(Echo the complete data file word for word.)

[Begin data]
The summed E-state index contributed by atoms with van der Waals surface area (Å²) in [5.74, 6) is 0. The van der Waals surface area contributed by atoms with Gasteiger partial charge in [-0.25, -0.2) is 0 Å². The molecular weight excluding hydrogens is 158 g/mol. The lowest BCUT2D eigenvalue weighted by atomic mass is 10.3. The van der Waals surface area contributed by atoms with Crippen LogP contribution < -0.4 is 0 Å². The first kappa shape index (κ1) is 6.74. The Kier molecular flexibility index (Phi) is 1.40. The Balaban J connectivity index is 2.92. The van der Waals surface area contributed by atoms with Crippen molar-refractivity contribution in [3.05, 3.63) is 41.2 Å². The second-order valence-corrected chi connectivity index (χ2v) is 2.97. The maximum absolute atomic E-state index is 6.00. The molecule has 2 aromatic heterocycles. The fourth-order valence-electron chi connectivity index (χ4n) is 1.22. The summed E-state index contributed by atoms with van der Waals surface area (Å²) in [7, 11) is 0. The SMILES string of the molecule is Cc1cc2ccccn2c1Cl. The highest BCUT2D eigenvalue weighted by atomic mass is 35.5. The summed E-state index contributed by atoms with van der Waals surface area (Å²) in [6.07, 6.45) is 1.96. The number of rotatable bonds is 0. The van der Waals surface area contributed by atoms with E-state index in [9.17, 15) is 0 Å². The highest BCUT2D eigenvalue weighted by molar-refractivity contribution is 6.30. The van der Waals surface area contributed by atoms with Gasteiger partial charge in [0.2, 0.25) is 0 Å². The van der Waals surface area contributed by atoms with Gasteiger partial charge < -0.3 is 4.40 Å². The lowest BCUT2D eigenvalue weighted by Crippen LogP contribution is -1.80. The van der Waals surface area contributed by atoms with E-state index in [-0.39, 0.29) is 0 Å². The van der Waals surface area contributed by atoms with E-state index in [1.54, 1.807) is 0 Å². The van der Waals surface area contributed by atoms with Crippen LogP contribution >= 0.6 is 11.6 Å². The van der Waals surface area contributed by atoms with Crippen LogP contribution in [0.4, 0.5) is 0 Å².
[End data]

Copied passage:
The summed E-state index contributed by atoms with van der Waals surface area (Å²) in [5.74, 6) is 0. The van der Waals surface area contributed by atoms with Gasteiger partial charge in [-0.25, -0.2) is 0 Å². The molecular weight excluding hydrogens is 158 g/mol. The lowest BCUT2D eigenvalue weighted by atomic mass is 10.3. The van der Waals surface area contributed by atoms with Crippen LogP contribution < -0.4 is 0 Å². The first kappa shape index (κ1) is 6.74. The Kier molecular flexibility index (Phi) is 1.40. The Balaban J connectivity index is 2.92. The van der Waals surface area contributed by atoms with Crippen molar-refractivity contribution in [3.05, 3.63) is 41.2 Å². The second-order valence-corrected chi connectivity index (χ2v) is 2.97. The maximum absolute atomic E-state index is 6.00. The molecule has 2 aromatic heterocycles. The fourth-order valence-electron chi connectivity index (χ4n) is 1.22. The summed E-state index contributed by atoms with van der Waals surface area (Å²) in [7, 11) is 0. The SMILES string of the molecule is Cc1cc2ccccn2c1Cl. The highest BCUT2D eigenvalue weighted by atomic mass is 35.5. The summed E-state index contributed by atoms with van der Waals surface area (Å²) in [6.07, 6.45) is 1.96. The number of rotatable bonds is 0. The van der Waals surface area contributed by atoms with E-state index in [9.17, 15) is 0 Å². The highest BCUT2D eigenvalue weighted by molar-refractivity contribution is 6.30. The van der Waals surface area contributed by atoms with Gasteiger partial charge in [0.2, 0.25) is 0 Å². The van der Waals surface area contributed by atoms with Gasteiger partial charge < -0.3 is 4.40 Å². The lowest BCUT2D eigenvalue weighted by Crippen LogP contribution is -1.80. The van der Waals surface area contributed by atoms with E-state index in [-0.39, 0.29) is 0 Å². The van der Waals surface area contributed by atoms with E-state index in [1.54, 1.807) is 0 Å². The van der Waals surface area contributed by atoms with Crippen LogP contribution >= 0.6 is 11.6 Å². The van der Waals surface area contributed by atoms with Crippen LogP contribution in [0.4, 0.5) is 0 Å².